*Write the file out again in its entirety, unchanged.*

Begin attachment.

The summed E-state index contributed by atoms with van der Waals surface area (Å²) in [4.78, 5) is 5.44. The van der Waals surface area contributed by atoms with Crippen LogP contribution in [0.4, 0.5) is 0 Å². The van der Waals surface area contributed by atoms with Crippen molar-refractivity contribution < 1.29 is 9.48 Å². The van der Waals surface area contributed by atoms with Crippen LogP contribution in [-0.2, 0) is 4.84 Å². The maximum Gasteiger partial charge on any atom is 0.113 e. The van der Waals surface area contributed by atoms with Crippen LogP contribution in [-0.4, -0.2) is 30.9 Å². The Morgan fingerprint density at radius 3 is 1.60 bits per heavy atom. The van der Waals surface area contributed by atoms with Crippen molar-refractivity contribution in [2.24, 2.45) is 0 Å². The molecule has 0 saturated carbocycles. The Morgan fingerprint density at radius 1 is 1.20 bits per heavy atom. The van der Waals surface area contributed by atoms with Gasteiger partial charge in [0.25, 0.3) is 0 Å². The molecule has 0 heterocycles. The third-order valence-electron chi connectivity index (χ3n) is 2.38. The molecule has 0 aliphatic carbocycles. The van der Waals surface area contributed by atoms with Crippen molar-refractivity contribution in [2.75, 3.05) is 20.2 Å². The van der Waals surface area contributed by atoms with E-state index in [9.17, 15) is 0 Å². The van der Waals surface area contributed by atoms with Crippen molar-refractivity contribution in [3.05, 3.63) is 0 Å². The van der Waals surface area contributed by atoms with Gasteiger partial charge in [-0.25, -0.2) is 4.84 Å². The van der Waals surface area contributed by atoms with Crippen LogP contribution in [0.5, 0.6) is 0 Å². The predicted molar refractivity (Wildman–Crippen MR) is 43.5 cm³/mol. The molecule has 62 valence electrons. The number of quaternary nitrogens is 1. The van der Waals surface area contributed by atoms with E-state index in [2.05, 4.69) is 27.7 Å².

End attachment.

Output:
The summed E-state index contributed by atoms with van der Waals surface area (Å²) in [4.78, 5) is 5.44. The van der Waals surface area contributed by atoms with Crippen LogP contribution in [0.4, 0.5) is 0 Å². The van der Waals surface area contributed by atoms with Crippen molar-refractivity contribution < 1.29 is 9.48 Å². The van der Waals surface area contributed by atoms with Crippen LogP contribution in [-0.2, 0) is 4.84 Å². The maximum Gasteiger partial charge on any atom is 0.113 e. The van der Waals surface area contributed by atoms with Crippen LogP contribution in [-0.4, -0.2) is 30.9 Å². The Morgan fingerprint density at radius 3 is 1.60 bits per heavy atom. The van der Waals surface area contributed by atoms with Crippen molar-refractivity contribution in [2.24, 2.45) is 0 Å². The molecule has 0 saturated carbocycles. The Morgan fingerprint density at radius 1 is 1.20 bits per heavy atom. The van der Waals surface area contributed by atoms with Gasteiger partial charge in [0.25, 0.3) is 0 Å². The molecule has 0 heterocycles. The third-order valence-electron chi connectivity index (χ3n) is 2.38. The molecule has 0 aliphatic carbocycles. The van der Waals surface area contributed by atoms with Crippen molar-refractivity contribution in [2.75, 3.05) is 20.2 Å². The van der Waals surface area contributed by atoms with E-state index in [9.17, 15) is 0 Å². The van der Waals surface area contributed by atoms with Crippen molar-refractivity contribution in [3.05, 3.63) is 0 Å². The van der Waals surface area contributed by atoms with Gasteiger partial charge in [-0.25, -0.2) is 4.84 Å². The van der Waals surface area contributed by atoms with Crippen LogP contribution in [0.5, 0.6) is 0 Å². The predicted molar refractivity (Wildman–Crippen MR) is 43.5 cm³/mol. The molecule has 62 valence electrons. The number of quaternary nitrogens is 1. The van der Waals surface area contributed by atoms with E-state index in [2.05, 4.69) is 27.7 Å².